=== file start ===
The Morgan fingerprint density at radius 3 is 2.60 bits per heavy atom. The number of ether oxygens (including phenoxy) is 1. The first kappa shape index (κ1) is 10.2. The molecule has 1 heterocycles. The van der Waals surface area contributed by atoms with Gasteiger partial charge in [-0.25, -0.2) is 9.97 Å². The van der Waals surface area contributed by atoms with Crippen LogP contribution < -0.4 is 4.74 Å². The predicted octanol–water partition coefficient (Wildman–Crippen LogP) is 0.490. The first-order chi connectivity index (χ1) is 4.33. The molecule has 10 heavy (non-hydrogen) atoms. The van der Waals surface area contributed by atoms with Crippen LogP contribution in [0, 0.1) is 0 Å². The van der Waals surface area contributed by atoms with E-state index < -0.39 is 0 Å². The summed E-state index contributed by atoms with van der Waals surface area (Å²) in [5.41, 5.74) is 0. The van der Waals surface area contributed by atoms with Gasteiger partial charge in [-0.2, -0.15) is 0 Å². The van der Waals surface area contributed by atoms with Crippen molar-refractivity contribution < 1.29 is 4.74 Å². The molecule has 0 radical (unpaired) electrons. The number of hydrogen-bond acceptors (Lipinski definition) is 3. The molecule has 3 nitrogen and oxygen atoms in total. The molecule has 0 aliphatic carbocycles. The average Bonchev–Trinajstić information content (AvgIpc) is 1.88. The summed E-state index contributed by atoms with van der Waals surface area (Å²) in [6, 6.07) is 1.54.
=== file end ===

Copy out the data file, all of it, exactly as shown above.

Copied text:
The Morgan fingerprint density at radius 3 is 2.60 bits per heavy atom. The number of ether oxygens (including phenoxy) is 1. The first kappa shape index (κ1) is 10.2. The molecule has 1 heterocycles. The van der Waals surface area contributed by atoms with Gasteiger partial charge in [-0.25, -0.2) is 9.97 Å². The van der Waals surface area contributed by atoms with Crippen LogP contribution < -0.4 is 4.74 Å². The predicted octanol–water partition coefficient (Wildman–Crippen LogP) is 0.490. The first-order chi connectivity index (χ1) is 4.33. The molecule has 10 heavy (non-hydrogen) atoms. The van der Waals surface area contributed by atoms with Crippen LogP contribution in [0, 0.1) is 0 Å². The van der Waals surface area contributed by atoms with E-state index < -0.39 is 0 Å². The summed E-state index contributed by atoms with van der Waals surface area (Å²) in [5.41, 5.74) is 0. The van der Waals surface area contributed by atoms with Gasteiger partial charge in [-0.2, -0.15) is 0 Å². The van der Waals surface area contributed by atoms with Crippen molar-refractivity contribution < 1.29 is 4.74 Å². The molecule has 0 radical (unpaired) electrons. The number of hydrogen-bond acceptors (Lipinski definition) is 3. The molecule has 3 nitrogen and oxygen atoms in total. The molecule has 0 aliphatic carbocycles. The average Bonchev–Trinajstić information content (AvgIpc) is 1.88. The summed E-state index contributed by atoms with van der Waals surface area (Å²) in [6, 6.07) is 1.54.